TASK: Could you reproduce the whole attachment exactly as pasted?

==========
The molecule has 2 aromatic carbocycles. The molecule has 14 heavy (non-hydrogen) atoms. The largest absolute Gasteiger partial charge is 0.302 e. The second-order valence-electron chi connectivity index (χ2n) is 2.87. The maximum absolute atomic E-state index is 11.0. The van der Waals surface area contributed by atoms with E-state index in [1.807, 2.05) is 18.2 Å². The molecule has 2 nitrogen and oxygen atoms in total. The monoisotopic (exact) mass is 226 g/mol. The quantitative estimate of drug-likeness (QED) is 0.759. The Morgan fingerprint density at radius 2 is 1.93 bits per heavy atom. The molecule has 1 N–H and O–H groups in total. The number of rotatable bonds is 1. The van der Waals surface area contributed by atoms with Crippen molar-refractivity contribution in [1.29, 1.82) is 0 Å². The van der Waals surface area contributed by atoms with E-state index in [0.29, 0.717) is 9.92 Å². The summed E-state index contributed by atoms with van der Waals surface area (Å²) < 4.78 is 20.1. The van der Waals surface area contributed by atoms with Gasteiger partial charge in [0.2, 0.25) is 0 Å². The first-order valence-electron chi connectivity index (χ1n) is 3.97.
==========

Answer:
The molecule has 2 aromatic carbocycles. The molecule has 14 heavy (non-hydrogen) atoms. The largest absolute Gasteiger partial charge is 0.302 e. The second-order valence-electron chi connectivity index (χ2n) is 2.87. The maximum absolute atomic E-state index is 11.0. The van der Waals surface area contributed by atoms with E-state index in [1.807, 2.05) is 18.2 Å². The molecule has 2 nitrogen and oxygen atoms in total. The monoisotopic (exact) mass is 226 g/mol. The quantitative estimate of drug-likeness (QED) is 0.759. The Morgan fingerprint density at radius 2 is 1.93 bits per heavy atom. The molecule has 1 N–H and O–H groups in total. The number of rotatable bonds is 1. The van der Waals surface area contributed by atoms with Crippen molar-refractivity contribution in [1.29, 1.82) is 0 Å². The van der Waals surface area contributed by atoms with E-state index in [0.29, 0.717) is 9.92 Å². The summed E-state index contributed by atoms with van der Waals surface area (Å²) < 4.78 is 20.1. The van der Waals surface area contributed by atoms with Gasteiger partial charge in [0.2, 0.25) is 0 Å². The first-order valence-electron chi connectivity index (χ1n) is 3.97.